Certainly given Oak Island's long history it is not impossible that a tar kiln was established by the British for the production of this substance. However, the size and nature of a tar kiln is far and removed from the scope and scale of the Oak Island workings.
This theory concludes that the Money Pit was not a location of buried treasure, but instead a pumping station for a pirate drydock, making Oak Island one of the first shipyards in North America.
The works discovered on Oak Island, from the tunnels to the shafts, resemble known dry-docks found in the West Indies. Although there is no proof of a windmill structure or remnants on the island, the theory was well considered and drawn by its proponent.
As pirates were headquartered in the nearby mouth of the LaHave river during the 1690s and beyond, Oak Island made for a sheltered and feasible option for a shipyard. The supposed windmill would work to pump the lower chamber dry, the vessel would then enter the dry dock and the seaward locks are closed. A tunnel is then opened for water to leave the dry dock area and fill the lower chamber, as the windmill continues to pump that water into the upper chamber, where it is tunneled back to the sea by gravity.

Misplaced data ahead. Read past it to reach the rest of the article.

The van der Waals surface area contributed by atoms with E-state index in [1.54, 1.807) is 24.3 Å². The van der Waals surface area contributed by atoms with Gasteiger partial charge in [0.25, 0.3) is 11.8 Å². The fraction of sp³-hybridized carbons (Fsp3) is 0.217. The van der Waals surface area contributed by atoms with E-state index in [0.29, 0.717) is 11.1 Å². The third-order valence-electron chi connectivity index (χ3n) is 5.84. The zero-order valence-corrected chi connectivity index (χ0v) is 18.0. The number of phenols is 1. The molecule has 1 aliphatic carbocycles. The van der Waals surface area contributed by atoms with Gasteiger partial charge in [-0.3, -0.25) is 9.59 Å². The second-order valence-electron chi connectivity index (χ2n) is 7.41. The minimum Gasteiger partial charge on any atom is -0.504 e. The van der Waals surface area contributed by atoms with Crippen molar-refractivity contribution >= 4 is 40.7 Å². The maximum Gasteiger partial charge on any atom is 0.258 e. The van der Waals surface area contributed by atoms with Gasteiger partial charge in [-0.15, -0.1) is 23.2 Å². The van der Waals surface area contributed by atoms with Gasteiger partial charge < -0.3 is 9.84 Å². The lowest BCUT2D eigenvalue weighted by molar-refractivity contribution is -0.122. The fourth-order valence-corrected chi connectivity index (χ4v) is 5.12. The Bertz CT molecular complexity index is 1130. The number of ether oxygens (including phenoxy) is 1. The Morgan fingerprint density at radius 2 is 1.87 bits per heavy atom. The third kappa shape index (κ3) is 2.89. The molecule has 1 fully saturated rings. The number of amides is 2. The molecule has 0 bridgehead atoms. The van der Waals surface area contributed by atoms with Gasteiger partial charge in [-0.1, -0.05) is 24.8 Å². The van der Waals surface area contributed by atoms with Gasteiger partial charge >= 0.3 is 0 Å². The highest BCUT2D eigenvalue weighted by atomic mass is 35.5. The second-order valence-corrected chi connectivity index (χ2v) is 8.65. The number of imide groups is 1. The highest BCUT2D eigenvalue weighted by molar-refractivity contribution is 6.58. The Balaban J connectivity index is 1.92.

As others have suggested, while this theory is possible, it seems to represent an enormous undertaking when considering the far simpler practice of careening a vessel for maintenance and repairs.
Nova Scotia's geology certainly allows for sinkholes and examples have been documented in the general area of Oak Island. They can vary in size from a few feet to hundreds of feet deep.
Some suggest that if there are natural caverns in the islands' bedrock, it can account for the deep shafts, flood tunnels, and even the "tiers of oak logs" could simply occur from the forest caving into the holes.
One Oak Island candidate would be the "Cave-In Pit", referring to the spot where Mrs. Sophia Seller's oxen had fallen into a well-like hole in 1878. Later investigations of this pit presented convincing evidence that its original role was as an air-shaft for the construction of the flood tunnel from Smith's Cove, directly below.
If the Money Pit is indeed a natural phenomenon, let us simply say that "nature works in very mysterious ways".